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Posts Tagged ‘home’

Iconoclast

Growing up on a lake
it was easy for us to test
the buoyancy of every school
necessity from pencils
to protractors.
Between us we didn’t know
about origami or the pacific ocean’s
end, but we did know the news
could be folded when father had left for work.
The invading tides, relentless
as the end of summer, ate through
a picture of Reagan’s face.
A perfect circle showing teeth
drawn by some lifeless hand
dripping with ink.
The assortment of erasers
were too heavy to achieve grace.
We sent out little army men after them,
a search and rescue playing dramatically
against the setting sun like Ms. Saigon.
They too would be lost
to the relentless sea.
Changing to unmanned planes
we dive bombed the serene lake
with classifieds and obituaries.
Each plane making it mere feet
before a dramatic kamikaze
surrounded by imaginary pyrotechnics.

I read my news online now.
And live on a hill.

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Home, for now.

I thought I would explore
brave new worlds,
since I was stuck at home.
I walked down Main Street.
Ate a childhood pizza
from the pizza store
I grew up in.
I drove down the streets
that I walked down.

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Deer Reactions

Tires as flat as the world
grip misanthropic back roads.
Conjured fog and fawns
get their curves caught
in the on-coming.

For every deer that stares
into the abyss
there is another that flees
into the Dantean forests
to live, with or without our guidance.

A deer has confused this path
for a river as black as the Styx.
Its ghostly eyes lost in confusion
as to the salty taste of these
brackish waters. In the headlights
of a car it sees the boatman.

The layers of fog are torn
under the apocalyptic
approach of a Volvo
already late for dreams
of his smooth curved
Swedish engineered sweetheart.

The road pushes the countless
fingers of a tire left without
a lover. It wants the warm
skin of her again, to grip like
the windy sunny roads that
carve the soft hilly landscape
of home.

The sun glazed majestic fjords
as white as alabaster
carve the rugged rocks
of his coast just by being close to him.
Those fjords too far from this road.

He drives his intimate
scenic back road that connects him
to Le Vene as tightly as running
water over every marble inch
of her skin. He melts in memories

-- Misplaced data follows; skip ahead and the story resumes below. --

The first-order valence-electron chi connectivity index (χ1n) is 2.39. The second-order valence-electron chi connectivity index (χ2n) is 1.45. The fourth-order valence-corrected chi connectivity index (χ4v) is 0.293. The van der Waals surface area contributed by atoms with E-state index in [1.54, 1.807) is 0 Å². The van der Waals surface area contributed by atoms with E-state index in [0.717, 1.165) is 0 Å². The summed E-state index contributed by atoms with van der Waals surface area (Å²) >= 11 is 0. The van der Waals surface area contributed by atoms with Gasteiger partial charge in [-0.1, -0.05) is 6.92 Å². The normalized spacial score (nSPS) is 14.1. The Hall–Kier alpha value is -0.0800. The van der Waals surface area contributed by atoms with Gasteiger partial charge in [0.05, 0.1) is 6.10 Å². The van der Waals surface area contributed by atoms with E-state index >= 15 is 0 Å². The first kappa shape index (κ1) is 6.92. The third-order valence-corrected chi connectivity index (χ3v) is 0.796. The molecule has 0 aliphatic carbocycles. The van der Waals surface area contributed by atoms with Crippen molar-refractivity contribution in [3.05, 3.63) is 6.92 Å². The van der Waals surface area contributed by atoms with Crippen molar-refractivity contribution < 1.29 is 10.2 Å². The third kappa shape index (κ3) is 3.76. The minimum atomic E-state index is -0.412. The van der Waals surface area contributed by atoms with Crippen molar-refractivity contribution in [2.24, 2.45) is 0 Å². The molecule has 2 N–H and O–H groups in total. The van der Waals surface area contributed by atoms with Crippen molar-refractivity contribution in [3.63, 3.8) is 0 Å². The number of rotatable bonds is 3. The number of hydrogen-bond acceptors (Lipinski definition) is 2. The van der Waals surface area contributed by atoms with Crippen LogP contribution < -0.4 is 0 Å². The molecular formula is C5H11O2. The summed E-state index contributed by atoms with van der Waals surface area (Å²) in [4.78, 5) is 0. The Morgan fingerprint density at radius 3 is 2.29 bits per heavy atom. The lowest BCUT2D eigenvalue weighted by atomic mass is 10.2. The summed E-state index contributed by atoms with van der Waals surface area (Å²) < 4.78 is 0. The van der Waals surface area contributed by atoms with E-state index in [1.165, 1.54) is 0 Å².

that pull his eyelids tight
in attempt to keep each ghost
that remains.

He narrowly missed a deer
licking the pavement.
Both were reminded of how related
love and fear are to the heart
which pounds in their chests.
And perhaps about the blind
luck of lovers and deers
on their way home.

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What does she think?
I can’t say,
the way she sinks into her seat
pulling at the edge
of an admiral’s pea coat.
The way she blows
pink sugar into a balloon
after days of chewing
it like hide.
It eclipses her face
and pushes against the popped
collar of her lost admiral’s
pea coat. Instinct tells me she’s
missing. Her face in black and white
making the sides of milk cartons
more interesting. Like a lighthouse
off shores too rocky to travel by foot.
She’s gone missing to her eyes
despite every reflecting edge
we’ve come to hide behind.
Her keen eyes can see through
the awkward young girl
in the dirty sides of a skyscraper.
The wind blowing her prismatic hair,
she brings painted finger tips
to organize every tiny sailor
running from the storm.
“Man your stations men!
the storm will swallow us
unless you keep your heads!”
The captain would bark as
he dipped into the boat’s cargo
of whiskey to calm his nerves.
He wipes his courage on the wet sleeves
of his pea coat.
Her yellow fingertip rubs the ingrained
anchors typical of her coastal style.
Turning to the lonely girl adrift in an oversized
Pea coat she salutes.
“Man your station.”

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A diploma and a ticket for the train
I’m buying new guitar strings with my change.
Washing conditioned nerves with bottled water
down a throat to live off of,
the hard work unseen like farmer hands
in the rearview mirror of a corn field.
Reader’s digest and a traveler’s meal
suppressing how I’ve been taught to feel
about leaving home to find myself.
The manifest destiny ride.
If it were up to me, I would try to fly.

An atlas balanced on converse all-stars
the ceaseless nausea of bucking train cars.
The Midwestern tundra has turned to rain
leaving blue skies behind me.
There are different invisible people here.
Different hands not seen. Yellow signs
for reconstruction sites abandoned
serve as arm rests for hard hat men
with steel toes planted on the edge
of someone else’s world –
The weight of which presses on their backs.

Neck tied commuters turning into pigs
clouded by thick smoke of passing big rigs.
The highway runs parallel
and almost touchable. There is grayness
to this age. Our freedom
makes it tolerable to be in this cage.
to place our hand on the window,
it can’t push through. Several hundred miles